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Mon, Aug 22, 2011

Barnstorming: 'A Daisy A Day'

Living Life, Flying High, Cherishing My Memories Of Oshkosh

He remembers the first time he met her, He remembers the first thing she said;
He remembers the first time he held her, And the night that she came to his bed.
He remembers her sweet way of sayin', Honey, has something gone wrong?
He remembers the fun and the teasin', And the reason he wrote her this song.

I'll give you a daisy a day, dear, I'll give you a daisy a day;
I'll love you until the rivers run still, And the four winds we know blow away.

-- (Jud Strunk, 1973)

For a number of years, Oshkosh has commenced (for me) over a week ahead of the official start date. I work my way up there some 9-10 days ahead of time, get things organized, get the ANN mobile office placed, the power set up, the office and video gear installed, and the high-speed access started. And then I start on other items that need to be prepped... stories that need to be written, early arrivals that need to be interviewed, and a hundred other tasks that grab me by the neck, shake me around a bit and will not let me go until we're ready to pack it all up and head out... til the next year.

For the week ahead of it all, I find it to be an incredibly peaceful place and while I may be in ANN's HQ building as late as 2 or 3 in the morning getting work done in the blissful peace and quiet, I can't get enough of just getting out, walking around, and reviewing the thousands of memories that have taken place here, in my life, some 39 Oshkosh's so far. 

There are so many memories... but these days, its hard to string together more than a few of them without including the thoughts of a little blond imp that turned my life upside down... long before I showed her how to do the same -- at least by airplane. The first night in, this year, I walked the whole length of the field...all the way down to what was once the site of much of Oshkosh's greatest appeal... the lightplane area... There was a time in year's past, when most of my week was spent there... but in light of the near-demise of much of sport and ultralight aviation... now, not so much. I remember flying in there, in 1981, leading a flight of ultralights after flying all the way from California... to find Paul Poberezny waiting for me, just as he agreed to do... enveloping me in a bear hug and offering congrats for one of the slowest trips to Wittman Field he could imagine.

It is a place of so many friendships... so many memories, so many crazy little events, but its also where I learned how much a guy can care for someone else... and it came in one of the usual ways...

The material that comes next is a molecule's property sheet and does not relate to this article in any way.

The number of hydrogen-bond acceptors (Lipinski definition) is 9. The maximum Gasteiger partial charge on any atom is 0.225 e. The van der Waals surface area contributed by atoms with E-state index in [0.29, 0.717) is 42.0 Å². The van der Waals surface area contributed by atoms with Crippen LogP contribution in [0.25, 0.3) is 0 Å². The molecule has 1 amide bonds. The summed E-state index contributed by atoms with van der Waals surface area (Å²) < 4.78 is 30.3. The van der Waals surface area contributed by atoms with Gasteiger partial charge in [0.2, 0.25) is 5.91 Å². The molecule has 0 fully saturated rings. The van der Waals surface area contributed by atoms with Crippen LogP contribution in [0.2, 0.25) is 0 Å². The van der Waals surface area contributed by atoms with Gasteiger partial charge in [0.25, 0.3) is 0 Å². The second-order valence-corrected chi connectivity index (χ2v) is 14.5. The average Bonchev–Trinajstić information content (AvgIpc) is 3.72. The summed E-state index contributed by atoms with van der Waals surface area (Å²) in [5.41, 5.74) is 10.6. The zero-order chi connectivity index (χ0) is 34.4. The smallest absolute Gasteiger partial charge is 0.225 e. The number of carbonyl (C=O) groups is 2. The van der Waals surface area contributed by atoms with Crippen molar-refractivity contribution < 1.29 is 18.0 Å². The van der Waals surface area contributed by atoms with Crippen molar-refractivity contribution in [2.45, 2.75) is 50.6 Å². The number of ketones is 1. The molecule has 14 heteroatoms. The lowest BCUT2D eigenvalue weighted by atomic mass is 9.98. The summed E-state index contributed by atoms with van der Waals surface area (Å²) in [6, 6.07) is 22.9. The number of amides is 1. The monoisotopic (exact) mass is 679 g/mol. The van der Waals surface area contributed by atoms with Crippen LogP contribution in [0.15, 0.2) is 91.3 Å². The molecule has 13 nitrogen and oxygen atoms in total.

I got stupid, a very small tiff started, I hurt Vicki's feelings, and I caused her the first tears I'd ever seen from her. Those tears crushed me -- it was our first 'fight' -- not a big one, mind you, but one that was silly and ridiculous (like so many of them are) and so inconsequential that the actual reason eludes me to this day... but not the effect.

It seems a million years ago... but was actually a few months into my courtship of the beautiful little girl that remains the love of my life. Nearly twenty years ago, Vicki came to Oshkosh for her very first time and shared in the sights and sounds that had drawn me there every year since my mid-teens.  

The spat lasted but a few moments and occurred within minutes of the time that Vic was scheduled head home to Florida to go back to work... but instead, for some unfathomable reason, she decided to stay the rest of the week after I'd been such a jerk... and it became some of the best days of my life... for no other particular reason than I got to tread the paths and walkways of Oshkosh, hand in hand, with a girl I had finally realized (that very week) would be a part of my life... forever.

As soon as we got back to the house we stayed in, at Oshkosh, I ducked out for a half hour and came back with a single simple daisy... and thereupon I told her how much of an idiot I was -- and thus learned one of the great lessons of loving someone... having disagreements can be hell... but making up, afterwards, can be heaven. And whenever I could, even when I was behaving myself and didn't have a reason to apologize (and yeah, I did have need of that a lot), it was a single simple flower... a daisy, a rose, a lily, a sunflower, what have you... that became my way of telling her that she was always in my thoughts... There were a lot flowers in our time together.